THERE are only ever a small number of scientists who can explain a phenomenon from first principles and these experts will often speak in jargon that is unintelligible. But every so often one comes across a real expert who appears to not only have a deep understanding of a subject area, but can also write with clarity on that subject.
The oceanographer the late Robert E. Stevenson  wrote a short article for Science and Technology Magazine in 2000 disputing the popular consensus on how the oceans warm . In the following extract from ‘Yes, the Ocean has Warmed; No, It’s Not Global Warming’, Dr Stevenson claims that:
1. Sunlight directly heats the ocean to a certain depth, up to 100 metres;
2. The ocean heat balance is maintained by heat loss to the atmosphere, not to the deep ocean; and
3. Infrared radiation from greenhouse gases heats only the top few millimetres of the ocean and as a consequence is soon dissipated by evaporation.
Quoting Dr Stevenson:
“Warming the ocean is not a simple matter, not like heating a small glass of water. The first thing to remember is that the ocean is not warmed by the overlying air.
Let’s begin with radiant energy from two sources: sunlight, and infrared radiation, the latter emitted from the “greenhouse” gases (water vapor, carbon dioxide, methane, and various others) in the lower atmosphere. Sunlight penetrates the water surface readily, and directly heats the ocean up to a certain depth. Around 3 percent of the radiation from the Sun reaches a depth of about 100 meters.
The top layer of the ocean to that depth warms up easily under sunlight. Below 100 meters, however, little radiant energy remains. The ocean becomes progressively darker and colder as the depth increases. It is typical for the ocean temperature in Hawaii to be 26°C (78°F) at the surface, and 15°C (59°F) at a depth of 150 meters.
The infrared radiation penetrates but a few millimeters into the ocean. This means that the greenhouse radiation from the atmosphere affects only the top few millimeters of the ocean. Water just a few centimeters deep receives none of the direct effect of the infrared thermal energy from the atmosphere! Further, it is in those top few millimeters in which evaporation takes places. So whatever infrared energy may reach the ocean as a result of the greenhouse effect is soon dissipated.
The concept proposed in some predictive models is that any anomalous heat in the mixed layer of the ocean (the upper 100 meters) might be lost to the deep ocean. There have been a number of studies in which this process has been addressed (Nakamura 1997; Tanimoto 1993; Trenberth 1994; Watanabi 1994; and White 1998). It is clear that solar-related variations in mixed-layer temperatures penetrate to between 80 to 160 meters, the average depth of the main pycnocline (density discontinuity) in the global ocean. Below these depths, temperature fluctuations become uncorrelated with solar signals, deeper penetration being restrained by the stratified barrier of the pycnocline.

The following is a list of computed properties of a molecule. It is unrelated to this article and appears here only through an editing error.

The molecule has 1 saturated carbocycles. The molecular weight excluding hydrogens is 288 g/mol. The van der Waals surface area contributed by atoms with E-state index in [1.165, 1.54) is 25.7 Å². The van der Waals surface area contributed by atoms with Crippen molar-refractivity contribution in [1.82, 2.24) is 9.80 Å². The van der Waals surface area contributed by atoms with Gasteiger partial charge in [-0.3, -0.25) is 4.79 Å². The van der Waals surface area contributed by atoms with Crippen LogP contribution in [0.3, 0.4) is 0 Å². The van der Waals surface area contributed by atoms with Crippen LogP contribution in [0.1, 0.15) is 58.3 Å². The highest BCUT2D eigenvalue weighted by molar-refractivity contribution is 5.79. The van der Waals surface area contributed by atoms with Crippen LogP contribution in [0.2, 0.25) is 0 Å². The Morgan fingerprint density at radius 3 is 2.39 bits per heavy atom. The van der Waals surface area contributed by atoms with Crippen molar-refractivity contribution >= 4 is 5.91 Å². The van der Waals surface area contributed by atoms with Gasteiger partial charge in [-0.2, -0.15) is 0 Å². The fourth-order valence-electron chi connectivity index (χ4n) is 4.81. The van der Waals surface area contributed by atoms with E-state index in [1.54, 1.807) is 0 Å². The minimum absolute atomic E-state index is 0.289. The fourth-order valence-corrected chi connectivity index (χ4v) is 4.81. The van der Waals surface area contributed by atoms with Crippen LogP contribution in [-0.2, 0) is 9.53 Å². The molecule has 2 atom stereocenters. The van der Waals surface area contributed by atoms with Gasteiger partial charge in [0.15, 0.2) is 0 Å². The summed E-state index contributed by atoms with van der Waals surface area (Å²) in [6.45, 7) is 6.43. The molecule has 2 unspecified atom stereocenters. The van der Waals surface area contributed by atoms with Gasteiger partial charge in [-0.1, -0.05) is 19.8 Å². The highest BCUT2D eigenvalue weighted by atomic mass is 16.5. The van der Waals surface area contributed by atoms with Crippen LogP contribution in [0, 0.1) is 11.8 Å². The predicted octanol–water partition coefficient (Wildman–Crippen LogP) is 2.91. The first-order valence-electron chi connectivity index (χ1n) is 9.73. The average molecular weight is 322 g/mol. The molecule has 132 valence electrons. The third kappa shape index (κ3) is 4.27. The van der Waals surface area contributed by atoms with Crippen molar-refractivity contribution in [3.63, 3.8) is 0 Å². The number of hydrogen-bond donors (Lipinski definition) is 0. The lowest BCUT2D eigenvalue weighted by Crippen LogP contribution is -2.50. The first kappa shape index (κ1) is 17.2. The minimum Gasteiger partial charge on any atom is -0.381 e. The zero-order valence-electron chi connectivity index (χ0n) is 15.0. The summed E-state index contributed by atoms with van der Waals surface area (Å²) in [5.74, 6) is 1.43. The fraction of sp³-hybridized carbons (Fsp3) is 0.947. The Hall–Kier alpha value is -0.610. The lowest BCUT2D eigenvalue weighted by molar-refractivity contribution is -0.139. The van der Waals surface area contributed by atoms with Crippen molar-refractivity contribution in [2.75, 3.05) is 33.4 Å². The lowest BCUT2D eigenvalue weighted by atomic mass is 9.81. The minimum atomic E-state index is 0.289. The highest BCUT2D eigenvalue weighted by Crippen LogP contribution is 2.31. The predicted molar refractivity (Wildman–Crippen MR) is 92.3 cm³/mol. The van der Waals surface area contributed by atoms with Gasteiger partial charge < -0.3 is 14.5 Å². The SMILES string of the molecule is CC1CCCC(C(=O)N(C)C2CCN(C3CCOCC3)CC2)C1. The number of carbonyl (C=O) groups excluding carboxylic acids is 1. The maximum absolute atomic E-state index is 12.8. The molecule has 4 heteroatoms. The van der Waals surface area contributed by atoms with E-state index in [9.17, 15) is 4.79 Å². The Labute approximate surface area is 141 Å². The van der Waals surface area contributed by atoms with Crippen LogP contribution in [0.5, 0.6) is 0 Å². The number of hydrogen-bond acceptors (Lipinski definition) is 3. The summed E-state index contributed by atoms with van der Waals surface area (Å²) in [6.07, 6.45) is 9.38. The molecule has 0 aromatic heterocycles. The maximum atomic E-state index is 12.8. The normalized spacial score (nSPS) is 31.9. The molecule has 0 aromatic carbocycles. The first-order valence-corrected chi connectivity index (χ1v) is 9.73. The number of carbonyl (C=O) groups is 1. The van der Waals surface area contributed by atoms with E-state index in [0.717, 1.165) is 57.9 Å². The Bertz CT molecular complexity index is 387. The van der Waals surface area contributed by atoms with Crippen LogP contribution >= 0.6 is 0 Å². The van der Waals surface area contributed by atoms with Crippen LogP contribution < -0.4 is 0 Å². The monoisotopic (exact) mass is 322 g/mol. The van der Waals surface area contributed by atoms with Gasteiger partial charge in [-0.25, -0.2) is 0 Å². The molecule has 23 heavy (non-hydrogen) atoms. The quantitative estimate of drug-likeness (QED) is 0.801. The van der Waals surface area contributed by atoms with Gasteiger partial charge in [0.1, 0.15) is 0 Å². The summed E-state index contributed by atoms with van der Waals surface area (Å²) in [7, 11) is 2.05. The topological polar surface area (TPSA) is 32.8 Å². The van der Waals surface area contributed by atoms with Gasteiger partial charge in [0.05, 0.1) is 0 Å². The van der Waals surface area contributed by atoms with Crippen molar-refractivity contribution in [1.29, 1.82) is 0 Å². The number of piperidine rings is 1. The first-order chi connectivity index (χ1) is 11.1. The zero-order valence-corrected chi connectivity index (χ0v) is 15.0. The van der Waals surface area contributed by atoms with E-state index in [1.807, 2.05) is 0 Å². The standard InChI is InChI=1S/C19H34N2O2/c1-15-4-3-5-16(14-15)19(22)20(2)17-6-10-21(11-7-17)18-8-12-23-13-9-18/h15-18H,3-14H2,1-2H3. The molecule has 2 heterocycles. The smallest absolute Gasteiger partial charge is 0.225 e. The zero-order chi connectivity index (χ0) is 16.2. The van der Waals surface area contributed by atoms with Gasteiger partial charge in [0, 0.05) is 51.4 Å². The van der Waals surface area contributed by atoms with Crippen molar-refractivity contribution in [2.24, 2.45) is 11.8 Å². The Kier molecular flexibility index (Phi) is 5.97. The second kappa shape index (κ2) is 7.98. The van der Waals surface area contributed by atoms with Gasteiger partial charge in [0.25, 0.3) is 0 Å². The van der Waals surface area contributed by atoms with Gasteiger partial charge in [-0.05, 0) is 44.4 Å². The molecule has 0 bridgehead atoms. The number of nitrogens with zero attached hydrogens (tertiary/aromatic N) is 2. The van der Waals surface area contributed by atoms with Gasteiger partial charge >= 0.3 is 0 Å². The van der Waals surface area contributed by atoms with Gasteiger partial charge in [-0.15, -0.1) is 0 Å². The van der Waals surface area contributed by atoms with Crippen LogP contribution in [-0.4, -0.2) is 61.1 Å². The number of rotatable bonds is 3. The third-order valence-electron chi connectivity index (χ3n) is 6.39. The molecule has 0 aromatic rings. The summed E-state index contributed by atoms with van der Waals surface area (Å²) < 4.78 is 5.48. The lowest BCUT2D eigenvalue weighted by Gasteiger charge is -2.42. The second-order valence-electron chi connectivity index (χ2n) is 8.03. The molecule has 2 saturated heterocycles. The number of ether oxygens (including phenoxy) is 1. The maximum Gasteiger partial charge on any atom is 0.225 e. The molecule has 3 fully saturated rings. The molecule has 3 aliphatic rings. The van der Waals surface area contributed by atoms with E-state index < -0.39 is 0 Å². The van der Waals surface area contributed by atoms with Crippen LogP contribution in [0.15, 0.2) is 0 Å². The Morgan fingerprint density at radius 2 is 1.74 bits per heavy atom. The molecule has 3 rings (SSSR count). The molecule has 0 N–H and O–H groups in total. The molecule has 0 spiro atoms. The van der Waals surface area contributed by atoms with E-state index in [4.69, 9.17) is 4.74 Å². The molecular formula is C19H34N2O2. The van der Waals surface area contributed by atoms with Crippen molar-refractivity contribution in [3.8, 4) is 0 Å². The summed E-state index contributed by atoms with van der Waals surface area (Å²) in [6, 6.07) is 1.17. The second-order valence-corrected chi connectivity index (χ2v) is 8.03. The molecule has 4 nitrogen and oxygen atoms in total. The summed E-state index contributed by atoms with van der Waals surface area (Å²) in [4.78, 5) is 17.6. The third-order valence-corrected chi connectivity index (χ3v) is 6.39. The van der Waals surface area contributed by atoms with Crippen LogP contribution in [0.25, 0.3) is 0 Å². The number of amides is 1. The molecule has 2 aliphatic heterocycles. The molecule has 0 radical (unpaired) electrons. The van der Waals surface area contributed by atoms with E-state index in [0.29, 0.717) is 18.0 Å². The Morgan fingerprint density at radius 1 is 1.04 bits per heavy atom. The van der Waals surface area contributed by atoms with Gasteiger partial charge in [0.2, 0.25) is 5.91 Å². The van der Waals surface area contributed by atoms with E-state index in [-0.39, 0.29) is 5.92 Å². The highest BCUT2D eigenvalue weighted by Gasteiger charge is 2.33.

Consequently, anomalous heat associated with changing solar irradiance is stored in the upper 100 meters. The heat balance is maintained by heat loss to the atmosphere, not to the deep ocean.”
Resolving these issues is fundamental to understanding not only global warming but also the topical and related issue of ocean acidification.
1. How Scientific Ideas Become Fashionable (Part 1)
2. Robert Stevenson received a Ph.D. degree in oceanography from the University of Southern California in 1954.
1953-59 Director of Inshore Research, Hancock Foundation, USC
1959 Special Research Oceanographer, U.S. Office of Naval Research, London, England
1961-63 Research Scientist in the Dept. of Oceanography and Director of the Marine Lab, Texas A&M University
1963-65 Research Scientist, Oceanographic Institute, and Associate Professor, Depts. of Geology and Meteorology, Florida State University
1965-70 Assistant Laboratory Director and Acting Laboratory Director, Bureau of Commercial Fisheries, Biological Laboratory, Galveston, Tex.
1970-85 Scientific Liaison Officer, Office of Naval Research, SIO, La Jolla
1985-88 Scientific Liaison Officer and Deputy Director, Space Oceanography, ONR, SIO, La Jolla
From his NASA-Gemini days in the 1960s to the present time, Stevenson served as an oceanographer consultant to many astronauts.
In 1987 Stevenson was appointed the Secretary General of the International Association for the Physical Sciences of the Oceans (IAPSO) and served an eight-year term. In this position, he brought oceanographers from around the world together to share knowledge in support of oceanographic research. He organized and conducted two major International Scientific Oceanographic Assemblies as part of the International Union of Geodesy and Geophysics, in Vienna in 1991, and in Honolulu in 1995. In addition to working as Secretary General for IAPSO, Stevenson continued to work as a consultant to NASA instructing astronauts on earth observation from space.
3. Yes, the Ocean Has Warmed: No, It’s Not ‘Global Warming’ by Robert E. Stevenson
In 21st Century Science and Technology Magazine, Summer 2000